Tretinoin (Retin-A). Tretinoin, commonly known as Retin-A, is one of the most popular and heavily researched prescription topical retinoids used to treat fine lines, wrinkles, acne, and hyperpigmentation. Although Retin-A can be very effective at stimulating collagen production, it can cause peeling and irritation.

Isotretinoin (Accutane). Isotretinoin, commonly known as Accutane, is an oral medication used to treat moderate to severe acne. Accutane treats acne by shrinking oil glands and decreasing the growth of acne-causing bacteria on the skin. 

Adapalene (Differin). Adapalene, commonly known as Differin, is a manufactured retinoid designed to be less irritating than tretinoin. This retinoid was previously only available with a prescription but is now available as a topical ointment over the counter. 

Tazarotene (Tazorac). Tazarotene, commonly known as Tazorac, is the strongest prescription-strength topical retinoid.

Side Effects of Retinoids

Although retinoids are helpful for many common skin concerns, they are not without risk. 

Side effects of retinoids may include:

  • Dryness and irritation
  • Sensitivity to sunlight
  • Redness and peeling
  • Skin discoloration 

Who can benefit from using a retinoid?

Most skin types can tolerate retinoids or retinol, but choosing the right product based on your skin type and concerns is important.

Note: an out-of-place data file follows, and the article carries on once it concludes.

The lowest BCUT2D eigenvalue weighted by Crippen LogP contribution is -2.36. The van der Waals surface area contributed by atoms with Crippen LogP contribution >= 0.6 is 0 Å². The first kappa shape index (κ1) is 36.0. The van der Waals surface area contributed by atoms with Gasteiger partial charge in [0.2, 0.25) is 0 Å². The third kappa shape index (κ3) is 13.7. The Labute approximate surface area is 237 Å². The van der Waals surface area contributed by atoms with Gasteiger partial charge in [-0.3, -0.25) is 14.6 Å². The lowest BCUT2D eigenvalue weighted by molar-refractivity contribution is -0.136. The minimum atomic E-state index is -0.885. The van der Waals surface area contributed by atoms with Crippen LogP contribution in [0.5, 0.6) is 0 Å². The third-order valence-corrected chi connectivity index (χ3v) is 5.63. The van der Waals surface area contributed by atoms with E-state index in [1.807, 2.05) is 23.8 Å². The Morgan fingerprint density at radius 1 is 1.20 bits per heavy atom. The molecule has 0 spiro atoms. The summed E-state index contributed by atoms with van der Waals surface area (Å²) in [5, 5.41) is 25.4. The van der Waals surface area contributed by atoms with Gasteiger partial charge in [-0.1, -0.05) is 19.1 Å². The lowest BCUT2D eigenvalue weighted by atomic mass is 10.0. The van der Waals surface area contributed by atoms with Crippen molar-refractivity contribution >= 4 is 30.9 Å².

If you’re new to retinoids, it’s usually best to start with an over-the-counter gel, serum, or lotion applying the product every other day to ensure you tolerate it. Retinoids may not be a good choice if you struggle with skin allergies, dryness, redness, or inflammation.

Prescription-strength retinoids can be beneficial if you have oily skin or have previously tried retinoids. But, you should only consider a prescription-strength retinoid if your dermatologist advises.

It’s important to note that if you’re pregnant or breastfeeding, you should avoid using retinoids altogether because research has shown that they can cause birth defects.

How to Use Retinoids

It’s always best to introduce retinoids slowly into your routine to help limit any side effects. Follow these simple steps to introduce any type of retinoid into your skincare routine:

  1. In the evening, after cleansing and drying your face, apply a pea-sized amount of retinoid product to the face and neck.
  2. Apply a moisturizer on top if using a retinoid serum. 
  3. You can wait 3-4 days before reapplying to see how your skin will react.
  4. If you had minimal to no reactions, a retinoid product can be used every third night for two weeks. 
  5. If, after two weeks, you continue to tolerate the retinoid well, increase your use to every other night for another two weeks.
  6. If you continue to tolerate this new routine, you can begin applying the retinoid every night.

Retinoid products may only be necessary for dry or sensitive skin every third or fourth night. You might never need to use the product more regularly. 

Also, remember that retinoid products should be used at night because sunlight degrades retinoic acid. If you use a retinoid product during the day, ensure it is a low-concentration retinol and that you follow it with sunscreen.

Heal Your Skin from the Inside and Out